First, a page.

WBO cruiserweight champion Lawrence Okolie (19-0, 14 KOs) weighed in at 199 pounds on Friday, possibly the toughest title defense ever against Chris Billiam-Smith (17-1, 12 KOs) on Saturday, May 27, at Bournemouth’s Vitality Stadium in England.
Billiam-Smith, 32, also weighed in at 199 pounds in his fight with Okolie, which will be shown on FIT+ in the US and Sky Sports in the UK.
It’s important that the 6’5″ Okolie not only wins but also entertains as he was booed in his last title defense against David Light last March. The fighting style Okolie is taught by his trainer SugarHill Steward is less than pleasing to the eye and requires a lot of holding and bending, not much offense.
This is the style Sugarhill taught WBC heavyweight champion Tyson Fury. For fans to enjoy this combat method, they must be patient.
Lawrence Okolie 199 vs. Chris Billam-Smith 199
Sam Eggington 153 vs. Joe Pigford 153
Kariss Artingstall 125 vs Jade Taylor 128
Lee Cutler 153 vs. Stanley Stannard 153
Michael McKinson 148 vs Lebin Morales 146
Isaac Chamberlain 199 vs. Daniel Bocianski 196
Mace Ruegg 136 vs. Dean Dodge 136
Lewis Edmonson 181 vs Petar Nosic 181
Tommy Welch 222 vs Amine Boucetta 224
Alireza Ghadiri 127 vs. Jonathan Rodrigo Gomes de Oliveira 130
“He wouldn’t gain any confidence in sparring. It would be from (coach) Shane (McGuigan) saying, ‘Lawrence, trust me. Lawrence, he may be bigger and stronger, but he’s not what you are,” said Lawrence Okolie iFL TV.
“I think he’ll be delighted,” Okolie continued of Billiam-Smith. “I think he’s going to have a certain tactic and I think he’s going to come out unscathed. I can’t imagine myself prone to straying from the right hand.
“I just had an argument with David (Light) and he did it and I was working on it. I can’t expect it to go inside and hit the body because I’m not holding my feet. There are lots of simple decisions I make. The simple answer is: I will win.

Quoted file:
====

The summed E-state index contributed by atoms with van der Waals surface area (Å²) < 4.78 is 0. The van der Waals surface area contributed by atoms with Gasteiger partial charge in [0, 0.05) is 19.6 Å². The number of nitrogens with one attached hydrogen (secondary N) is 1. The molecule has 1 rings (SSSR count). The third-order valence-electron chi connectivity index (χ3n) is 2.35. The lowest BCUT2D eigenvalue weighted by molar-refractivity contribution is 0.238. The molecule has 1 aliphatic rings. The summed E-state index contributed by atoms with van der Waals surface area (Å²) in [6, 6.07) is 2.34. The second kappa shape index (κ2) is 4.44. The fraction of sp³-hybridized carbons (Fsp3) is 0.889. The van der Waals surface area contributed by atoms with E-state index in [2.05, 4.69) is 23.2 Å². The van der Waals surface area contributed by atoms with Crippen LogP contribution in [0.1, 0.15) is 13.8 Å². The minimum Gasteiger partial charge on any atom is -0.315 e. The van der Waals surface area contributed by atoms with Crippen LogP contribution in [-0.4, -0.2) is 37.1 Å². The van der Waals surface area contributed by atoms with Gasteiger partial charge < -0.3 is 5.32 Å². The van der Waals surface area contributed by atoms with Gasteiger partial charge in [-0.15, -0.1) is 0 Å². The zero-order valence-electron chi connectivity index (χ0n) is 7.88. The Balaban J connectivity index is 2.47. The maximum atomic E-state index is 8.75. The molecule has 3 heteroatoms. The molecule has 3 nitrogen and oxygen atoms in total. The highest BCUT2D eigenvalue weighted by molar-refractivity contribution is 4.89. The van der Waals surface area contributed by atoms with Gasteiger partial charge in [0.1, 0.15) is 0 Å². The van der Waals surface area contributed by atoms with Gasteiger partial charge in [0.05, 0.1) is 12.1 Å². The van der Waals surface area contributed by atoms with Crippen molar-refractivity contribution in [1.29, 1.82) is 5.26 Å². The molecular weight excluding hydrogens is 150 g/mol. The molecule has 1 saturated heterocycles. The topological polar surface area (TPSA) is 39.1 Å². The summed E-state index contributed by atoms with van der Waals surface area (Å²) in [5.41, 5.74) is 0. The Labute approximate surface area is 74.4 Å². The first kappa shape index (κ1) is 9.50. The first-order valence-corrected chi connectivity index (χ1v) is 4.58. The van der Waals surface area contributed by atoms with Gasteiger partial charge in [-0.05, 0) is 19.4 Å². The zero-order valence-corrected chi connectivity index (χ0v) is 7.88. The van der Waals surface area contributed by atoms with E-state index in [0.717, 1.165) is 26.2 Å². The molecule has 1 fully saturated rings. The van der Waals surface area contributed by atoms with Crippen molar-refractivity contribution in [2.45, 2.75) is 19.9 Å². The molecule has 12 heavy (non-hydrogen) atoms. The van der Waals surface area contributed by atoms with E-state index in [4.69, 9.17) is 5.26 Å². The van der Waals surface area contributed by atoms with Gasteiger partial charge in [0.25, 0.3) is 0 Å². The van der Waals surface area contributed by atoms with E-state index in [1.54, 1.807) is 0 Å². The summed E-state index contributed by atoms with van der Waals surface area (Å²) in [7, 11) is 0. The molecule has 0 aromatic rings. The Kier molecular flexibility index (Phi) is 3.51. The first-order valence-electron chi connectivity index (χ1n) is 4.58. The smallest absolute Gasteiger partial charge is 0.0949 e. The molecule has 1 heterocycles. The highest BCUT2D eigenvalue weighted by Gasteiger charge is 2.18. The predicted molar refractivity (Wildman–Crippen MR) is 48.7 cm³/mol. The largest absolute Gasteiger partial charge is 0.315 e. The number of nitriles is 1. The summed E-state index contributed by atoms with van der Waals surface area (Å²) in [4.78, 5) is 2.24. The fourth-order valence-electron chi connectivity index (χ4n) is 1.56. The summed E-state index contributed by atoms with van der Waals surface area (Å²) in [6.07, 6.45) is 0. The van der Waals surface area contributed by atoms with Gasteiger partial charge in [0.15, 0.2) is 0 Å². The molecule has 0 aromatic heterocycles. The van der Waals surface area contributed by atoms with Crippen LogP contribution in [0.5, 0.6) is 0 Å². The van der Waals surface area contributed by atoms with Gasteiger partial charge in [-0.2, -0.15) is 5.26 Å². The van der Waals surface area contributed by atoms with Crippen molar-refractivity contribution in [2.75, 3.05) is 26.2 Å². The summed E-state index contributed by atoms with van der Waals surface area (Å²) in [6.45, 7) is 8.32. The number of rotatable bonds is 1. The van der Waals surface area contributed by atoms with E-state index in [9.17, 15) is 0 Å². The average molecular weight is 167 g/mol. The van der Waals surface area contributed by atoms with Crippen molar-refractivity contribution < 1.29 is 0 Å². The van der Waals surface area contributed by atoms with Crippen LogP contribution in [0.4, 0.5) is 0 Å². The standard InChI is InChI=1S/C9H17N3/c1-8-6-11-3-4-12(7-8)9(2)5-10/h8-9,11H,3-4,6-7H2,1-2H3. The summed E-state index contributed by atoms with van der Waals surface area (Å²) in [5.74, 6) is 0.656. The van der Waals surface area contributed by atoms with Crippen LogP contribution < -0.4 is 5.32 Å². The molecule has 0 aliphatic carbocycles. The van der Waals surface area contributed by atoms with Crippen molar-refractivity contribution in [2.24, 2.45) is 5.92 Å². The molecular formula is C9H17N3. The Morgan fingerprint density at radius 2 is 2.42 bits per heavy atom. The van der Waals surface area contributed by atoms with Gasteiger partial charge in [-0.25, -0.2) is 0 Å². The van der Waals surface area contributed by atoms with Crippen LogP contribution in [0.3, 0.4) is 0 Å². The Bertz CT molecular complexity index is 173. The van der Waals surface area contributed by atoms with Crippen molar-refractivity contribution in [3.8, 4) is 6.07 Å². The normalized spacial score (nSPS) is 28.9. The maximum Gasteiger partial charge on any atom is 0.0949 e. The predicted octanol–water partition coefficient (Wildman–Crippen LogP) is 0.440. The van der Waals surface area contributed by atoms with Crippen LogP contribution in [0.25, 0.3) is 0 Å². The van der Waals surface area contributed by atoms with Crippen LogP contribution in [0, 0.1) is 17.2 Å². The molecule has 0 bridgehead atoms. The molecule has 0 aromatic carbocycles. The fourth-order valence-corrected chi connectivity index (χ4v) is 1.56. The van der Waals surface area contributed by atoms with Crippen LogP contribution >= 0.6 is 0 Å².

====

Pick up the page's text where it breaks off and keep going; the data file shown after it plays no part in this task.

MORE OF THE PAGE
“Yes, but not to the detriment of winning the fight,” Okolie said when asked if he wanted to entertain boxing fans so as not to be booed like he did in his last bout with David Light. “I think this fight will be won because of my strengths.
“You have to come up with some kind of narrative to feed your fighter to tell him, ‘You can do it.’ I’m not going to talk about what Shane told me about sparring with Chris and stuff like that.
“All these things they’re pumping to build their confidence, what’s going on? We’re going to fight and find out if I’m a weak guy and not so good Chris that he’s better. All of these things. we’re going to find out.
“I can sit here as I have for the last few minutes and talk, but we will fight. Everything I have to say will have to be backed up, and whatever they say will have to try to back it up.
“Oh, I get paid, and two, why wouldn’t you box anyone anywhere,” said Okolie when asked why he was fighting in Billiam-Smith’s backyard. “I wanted to go to Latvia to fight Briedis. I wanted to fight former champion Lebedev. I haven’t had a chance to fight overseas in years.
“It was just, ‘Lawrence, you’re boxing here at the O2’ or whatever. So for me I can’t be king of any ring; what is the sense? It depends on how I win the fight. If I win it decisively and they say, “You can fight again in a few months,” then I will seriously consider it. If not, then I just don’t know. I take it one performance at a time,” Okolie said.